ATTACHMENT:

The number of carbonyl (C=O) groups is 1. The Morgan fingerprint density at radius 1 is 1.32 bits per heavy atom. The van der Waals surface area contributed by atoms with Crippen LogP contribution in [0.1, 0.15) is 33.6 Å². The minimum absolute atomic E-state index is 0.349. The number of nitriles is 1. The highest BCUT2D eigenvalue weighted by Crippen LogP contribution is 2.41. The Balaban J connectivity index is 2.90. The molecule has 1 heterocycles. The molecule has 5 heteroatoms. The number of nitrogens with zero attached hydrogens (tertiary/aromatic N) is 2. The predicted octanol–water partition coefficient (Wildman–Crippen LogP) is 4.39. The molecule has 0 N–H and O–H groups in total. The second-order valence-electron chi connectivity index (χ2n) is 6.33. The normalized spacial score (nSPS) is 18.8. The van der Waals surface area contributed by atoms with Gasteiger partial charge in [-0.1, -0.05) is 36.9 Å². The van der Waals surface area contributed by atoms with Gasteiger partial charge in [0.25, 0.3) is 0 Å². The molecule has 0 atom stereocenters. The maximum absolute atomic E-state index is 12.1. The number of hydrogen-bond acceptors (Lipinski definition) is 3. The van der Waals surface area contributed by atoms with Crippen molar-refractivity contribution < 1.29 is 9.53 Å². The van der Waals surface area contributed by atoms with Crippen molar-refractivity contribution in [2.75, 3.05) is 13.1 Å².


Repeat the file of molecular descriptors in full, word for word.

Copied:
The number of carbonyl (C=O) groups is 1. The Morgan fingerprint density at radius 1 is 1.32 bits per heavy atom. The van der Waals surface area contributed by atoms with Crippen LogP contribution in [0.1, 0.15) is 33.6 Å². The minimum absolute atomic E-state index is 0.349. The number of nitriles is 1. The highest BCUT2D eigenvalue weighted by Crippen LogP contribution is 2.41. The Balaban J connectivity index is 2.90. The molecule has 1 heterocycles. The molecule has 5 heteroatoms. The number of nitrogens with zero attached hydrogens (tertiary/aromatic N) is 2. The predicted octanol–water partition coefficient (Wildman–Crippen LogP) is 4.39. The molecule has 0 N–H and O–H groups in total. The second-order valence-electron chi connectivity index (χ2n) is 6.33. The normalized spacial score (nSPS) is 18.8. The van der Waals surface area contributed by atoms with Gasteiger partial charge in [-0.1, -0.05) is 36.9 Å². The van der Waals surface area contributed by atoms with Gasteiger partial charge in [0.25, 0.3) is 0 Å². The molecule has 0 atom stereocenters. The maximum absolute atomic E-state index is 12.1. The number of hydrogen-bond acceptors (Lipinski definition) is 3. The van der Waals surface area contributed by atoms with Crippen molar-refractivity contribution < 1.29 is 9.53 Å². The van der Waals surface area contributed by atoms with Crippen molar-refractivity contribution in [2.75, 3.05) is 13.1 Å².